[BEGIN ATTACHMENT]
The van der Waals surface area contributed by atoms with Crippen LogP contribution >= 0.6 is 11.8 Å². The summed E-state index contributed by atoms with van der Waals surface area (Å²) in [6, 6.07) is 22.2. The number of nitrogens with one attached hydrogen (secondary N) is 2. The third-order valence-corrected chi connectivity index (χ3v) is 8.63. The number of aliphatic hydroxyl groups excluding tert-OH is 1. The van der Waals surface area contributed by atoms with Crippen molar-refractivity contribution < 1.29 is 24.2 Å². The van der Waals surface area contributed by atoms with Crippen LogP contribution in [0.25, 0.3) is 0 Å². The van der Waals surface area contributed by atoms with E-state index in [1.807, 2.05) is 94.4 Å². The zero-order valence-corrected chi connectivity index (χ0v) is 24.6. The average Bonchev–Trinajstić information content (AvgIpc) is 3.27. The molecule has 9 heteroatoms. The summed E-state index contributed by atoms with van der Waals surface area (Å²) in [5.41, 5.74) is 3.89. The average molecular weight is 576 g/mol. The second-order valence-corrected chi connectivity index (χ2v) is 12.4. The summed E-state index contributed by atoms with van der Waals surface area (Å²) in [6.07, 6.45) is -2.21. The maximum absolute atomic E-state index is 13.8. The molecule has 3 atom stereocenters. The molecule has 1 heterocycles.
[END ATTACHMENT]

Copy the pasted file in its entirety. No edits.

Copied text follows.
The van der Waals surface area contributed by atoms with Crippen LogP contribution >= 0.6 is 11.8 Å². The summed E-state index contributed by atoms with van der Waals surface area (Å²) in [6, 6.07) is 22.2. The number of nitrogens with one attached hydrogen (secondary N) is 2. The third-order valence-corrected chi connectivity index (χ3v) is 8.63. The number of aliphatic hydroxyl groups excluding tert-OH is 1. The van der Waals surface area contributed by atoms with Crippen molar-refractivity contribution < 1.29 is 24.2 Å². The van der Waals surface area contributed by atoms with Crippen LogP contribution in [0.25, 0.3) is 0 Å². The van der Waals surface area contributed by atoms with E-state index in [1.807, 2.05) is 94.4 Å². The zero-order valence-corrected chi connectivity index (χ0v) is 24.6. The average Bonchev–Trinajstić information content (AvgIpc) is 3.27. The molecule has 9 heteroatoms. The summed E-state index contributed by atoms with van der Waals surface area (Å²) in [5.41, 5.74) is 3.89. The average molecular weight is 576 g/mol. The second-order valence-corrected chi connectivity index (χ2v) is 12.4. The summed E-state index contributed by atoms with van der Waals surface area (Å²) in [6.07, 6.45) is -2.21. The maximum absolute atomic E-state index is 13.8. The molecule has 3 atom stereocenters. The molecule has 1 heterocycles.